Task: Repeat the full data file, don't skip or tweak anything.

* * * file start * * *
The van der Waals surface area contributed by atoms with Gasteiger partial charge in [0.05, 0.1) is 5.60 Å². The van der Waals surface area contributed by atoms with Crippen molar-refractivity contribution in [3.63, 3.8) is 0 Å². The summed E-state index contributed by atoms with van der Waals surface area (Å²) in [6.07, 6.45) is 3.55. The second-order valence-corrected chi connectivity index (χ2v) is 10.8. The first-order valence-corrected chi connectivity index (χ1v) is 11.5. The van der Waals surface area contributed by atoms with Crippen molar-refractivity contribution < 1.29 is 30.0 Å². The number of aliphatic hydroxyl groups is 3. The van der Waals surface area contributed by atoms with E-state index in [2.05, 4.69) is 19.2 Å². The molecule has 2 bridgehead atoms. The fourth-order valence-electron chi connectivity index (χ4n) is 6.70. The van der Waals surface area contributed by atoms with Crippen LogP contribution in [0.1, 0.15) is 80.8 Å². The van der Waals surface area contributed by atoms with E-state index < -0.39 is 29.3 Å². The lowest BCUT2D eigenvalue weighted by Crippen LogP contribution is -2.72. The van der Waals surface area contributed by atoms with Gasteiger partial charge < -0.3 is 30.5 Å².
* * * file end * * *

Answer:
The van der Waals surface area contributed by atoms with Gasteiger partial charge in [0.05, 0.1) is 5.60 Å². The van der Waals surface area contributed by atoms with Crippen molar-refractivity contribution in [3.63, 3.8) is 0 Å². The summed E-state index contributed by atoms with van der Waals surface area (Å²) in [6.07, 6.45) is 3.55. The second-order valence-corrected chi connectivity index (χ2v) is 10.8. The first-order valence-corrected chi connectivity index (χ1v) is 11.5. The van der Waals surface area contributed by atoms with Crippen molar-refractivity contribution < 1.29 is 30.0 Å². The number of aliphatic hydroxyl groups is 3. The van der Waals surface area contributed by atoms with E-state index in [2.05, 4.69) is 19.2 Å². The molecule has 2 bridgehead atoms. The fourth-order valence-electron chi connectivity index (χ4n) is 6.70. The van der Waals surface area contributed by atoms with Crippen LogP contribution in [0.1, 0.15) is 80.8 Å². The van der Waals surface area contributed by atoms with E-state index < -0.39 is 29.3 Å². The lowest BCUT2D eigenvalue weighted by Crippen LogP contribution is -2.72. The van der Waals surface area contributed by atoms with Gasteiger partial charge < -0.3 is 30.5 Å².